The Concept of Religion


Religion is a cultural system of beliefs, practices and values. It usually entails a recognition of a supernatural Being who is Lord and Ruler of the world. It also involves a feeling of filial affection and gratitude for the Divine Being and, in many cases, the development of hope.

The nature of religion as a whole is a problem that has exercised philosophers from the beginning of the age. The word itself is derived from the Latin religio, meaning “a devotion to something.” However, the meaning of the term has shifted considerably over time. It has been variously defined as: “a knowledge acquired by the finite spirit of its essence as absolute spirit” (Hegel); as “the recognition of our duties as divine commands” (Kant); as “morality touched by emotion” (Mathew Arnold); and as “the earnest direction of emotions and desires towards an ideal object recognized as supremely excellent and rightly paramount” (Schleiermacher).

Clearly, the concept of religion is very complex and varies from one culture to another. This article is mainly concerned with religion as it affects the life of man on earth and, therefore, will be restricted to the religions that are practised by the great majority of people.

In the higher religions the Divine Being is conceived as a personality, one and indivisible, everywhere present but distinct from natural phenomena. It is important that this personality should be free and not merely a force or an impersonal law. It is not religion when the various phenomena of nature are associated with a number of distinct personalities, though this error may sometimes be excusable. Nor is it religion when, as in Pantheism, the numerous natural-deities are erroneously regarded as the one true God.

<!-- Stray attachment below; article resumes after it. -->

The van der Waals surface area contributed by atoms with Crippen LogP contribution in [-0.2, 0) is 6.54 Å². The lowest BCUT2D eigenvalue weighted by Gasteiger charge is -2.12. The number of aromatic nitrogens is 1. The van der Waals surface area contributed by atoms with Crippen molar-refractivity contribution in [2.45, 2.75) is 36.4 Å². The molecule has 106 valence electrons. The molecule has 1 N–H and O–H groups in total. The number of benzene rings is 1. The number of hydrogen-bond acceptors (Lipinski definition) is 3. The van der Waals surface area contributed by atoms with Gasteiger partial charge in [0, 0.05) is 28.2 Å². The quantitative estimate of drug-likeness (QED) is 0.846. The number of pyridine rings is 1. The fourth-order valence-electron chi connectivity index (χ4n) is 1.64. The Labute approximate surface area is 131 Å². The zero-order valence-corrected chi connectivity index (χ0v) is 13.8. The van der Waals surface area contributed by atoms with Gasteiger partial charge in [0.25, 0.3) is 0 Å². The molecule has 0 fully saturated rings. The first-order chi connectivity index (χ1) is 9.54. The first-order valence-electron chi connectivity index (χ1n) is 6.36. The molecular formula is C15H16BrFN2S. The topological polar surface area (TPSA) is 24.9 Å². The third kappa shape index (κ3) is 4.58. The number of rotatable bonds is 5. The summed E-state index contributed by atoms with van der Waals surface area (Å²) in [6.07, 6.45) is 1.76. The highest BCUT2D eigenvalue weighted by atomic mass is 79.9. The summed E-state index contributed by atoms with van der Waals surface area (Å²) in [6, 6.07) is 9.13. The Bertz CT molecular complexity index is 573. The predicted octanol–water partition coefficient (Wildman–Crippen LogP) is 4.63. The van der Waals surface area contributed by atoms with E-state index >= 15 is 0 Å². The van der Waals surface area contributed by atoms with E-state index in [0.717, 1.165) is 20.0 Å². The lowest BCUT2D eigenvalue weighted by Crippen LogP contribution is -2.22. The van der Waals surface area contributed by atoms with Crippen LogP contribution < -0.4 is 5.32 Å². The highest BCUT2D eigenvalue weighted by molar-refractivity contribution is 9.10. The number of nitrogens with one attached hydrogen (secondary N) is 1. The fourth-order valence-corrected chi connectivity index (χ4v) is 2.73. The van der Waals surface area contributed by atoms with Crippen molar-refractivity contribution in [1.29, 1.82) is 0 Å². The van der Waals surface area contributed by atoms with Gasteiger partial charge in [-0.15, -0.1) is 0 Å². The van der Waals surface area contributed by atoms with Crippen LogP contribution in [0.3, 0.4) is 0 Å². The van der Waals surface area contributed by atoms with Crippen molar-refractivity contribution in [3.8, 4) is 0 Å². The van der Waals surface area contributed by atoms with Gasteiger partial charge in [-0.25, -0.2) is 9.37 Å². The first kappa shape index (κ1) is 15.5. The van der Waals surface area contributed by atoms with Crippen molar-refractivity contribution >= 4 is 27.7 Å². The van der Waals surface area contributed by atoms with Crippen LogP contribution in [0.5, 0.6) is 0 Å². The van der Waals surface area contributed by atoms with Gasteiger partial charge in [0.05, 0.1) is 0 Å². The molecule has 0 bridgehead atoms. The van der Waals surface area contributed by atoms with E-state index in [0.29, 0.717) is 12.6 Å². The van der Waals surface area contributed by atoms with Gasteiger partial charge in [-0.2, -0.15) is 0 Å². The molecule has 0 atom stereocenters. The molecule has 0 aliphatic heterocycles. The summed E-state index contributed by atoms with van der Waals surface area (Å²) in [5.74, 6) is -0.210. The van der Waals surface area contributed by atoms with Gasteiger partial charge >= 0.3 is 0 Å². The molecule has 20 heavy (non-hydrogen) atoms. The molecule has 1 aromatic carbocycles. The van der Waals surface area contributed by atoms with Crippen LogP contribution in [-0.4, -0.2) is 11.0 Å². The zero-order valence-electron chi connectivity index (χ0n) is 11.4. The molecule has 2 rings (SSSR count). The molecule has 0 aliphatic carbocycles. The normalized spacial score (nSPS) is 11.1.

Religion is a feeling of filial affection for the Deity and, in its highest form, it develops the hope of a happy reunion with the Supreme Being. It is, however, a sentiment that is not always present. In some lower forms of religion, it is absent altogether. In others it is, although not fully developed, confined chiefly to the gratification of personal advantages.

For a deeper understanding of religion, it is advisable to read the Holy Book of the religion that interests you. Moreover, it is good to have conversations with people of different faiths and ask questions about their beliefs and practices. Also, try to learn more about the value systems that are behind those beliefs and practices. In this way, you can begin to analyze why they exist and how they differ from your own. This will allow you to start delving into the real meaning of religion, separating the superficial concepts from the more meaningful ones. This process is called elucidation and it should be the aim of anyone who wants to truly understand religion.